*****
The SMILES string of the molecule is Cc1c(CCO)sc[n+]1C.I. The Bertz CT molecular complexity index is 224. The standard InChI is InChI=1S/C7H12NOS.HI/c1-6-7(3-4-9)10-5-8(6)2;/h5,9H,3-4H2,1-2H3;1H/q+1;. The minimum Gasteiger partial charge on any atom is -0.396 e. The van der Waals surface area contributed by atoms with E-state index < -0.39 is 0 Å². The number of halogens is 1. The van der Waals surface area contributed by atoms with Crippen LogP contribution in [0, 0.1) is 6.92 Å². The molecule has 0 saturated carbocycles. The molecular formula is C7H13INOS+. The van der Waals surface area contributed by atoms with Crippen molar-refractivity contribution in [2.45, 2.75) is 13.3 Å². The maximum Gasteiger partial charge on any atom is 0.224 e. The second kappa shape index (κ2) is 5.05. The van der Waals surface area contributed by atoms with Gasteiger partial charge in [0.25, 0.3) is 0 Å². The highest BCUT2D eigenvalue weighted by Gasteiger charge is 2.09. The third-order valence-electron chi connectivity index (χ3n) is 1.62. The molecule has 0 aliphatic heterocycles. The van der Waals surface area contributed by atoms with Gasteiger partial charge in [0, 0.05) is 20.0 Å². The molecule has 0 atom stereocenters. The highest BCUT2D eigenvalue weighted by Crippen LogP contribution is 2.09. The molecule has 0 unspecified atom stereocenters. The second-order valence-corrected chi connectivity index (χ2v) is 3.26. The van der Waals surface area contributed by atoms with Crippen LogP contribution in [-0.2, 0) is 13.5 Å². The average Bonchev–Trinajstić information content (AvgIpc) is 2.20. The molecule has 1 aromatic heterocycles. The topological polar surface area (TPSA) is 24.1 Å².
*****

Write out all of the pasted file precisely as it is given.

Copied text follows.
The SMILES string of the molecule is Cc1c(CCO)sc[n+]1C.I. The Bertz CT molecular complexity index is 224. The standard InChI is InChI=1S/C7H12NOS.HI/c1-6-7(3-4-9)10-5-8(6)2;/h5,9H,3-4H2,1-2H3;1H/q+1;. The minimum Gasteiger partial charge on any atom is -0.396 e. The van der Waals surface area contributed by atoms with E-state index < -0.39 is 0 Å². The number of halogens is 1. The van der Waals surface area contributed by atoms with Crippen LogP contribution in [0, 0.1) is 6.92 Å². The molecule has 0 saturated carbocycles. The molecular formula is C7H13INOS+. The van der Waals surface area contributed by atoms with Crippen molar-refractivity contribution in [2.45, 2.75) is 13.3 Å². The maximum Gasteiger partial charge on any atom is 0.224 e. The second kappa shape index (κ2) is 5.05. The van der Waals surface area contributed by atoms with Gasteiger partial charge in [0.25, 0.3) is 0 Å². The highest BCUT2D eigenvalue weighted by Gasteiger charge is 2.09. The third-order valence-electron chi connectivity index (χ3n) is 1.62. The molecule has 0 aliphatic heterocycles. The van der Waals surface area contributed by atoms with Gasteiger partial charge in [0, 0.05) is 20.0 Å². The molecule has 0 atom stereocenters. The highest BCUT2D eigenvalue weighted by Crippen LogP contribution is 2.09. The molecule has 0 unspecified atom stereocenters. The second-order valence-corrected chi connectivity index (χ2v) is 3.26. The van der Waals surface area contributed by atoms with Crippen LogP contribution in [-0.2, 0) is 13.5 Å². The average Bonchev–Trinajstić information content (AvgIpc) is 2.20. The molecule has 1 aromatic heterocycles. The topological polar surface area (TPSA) is 24.1 Å².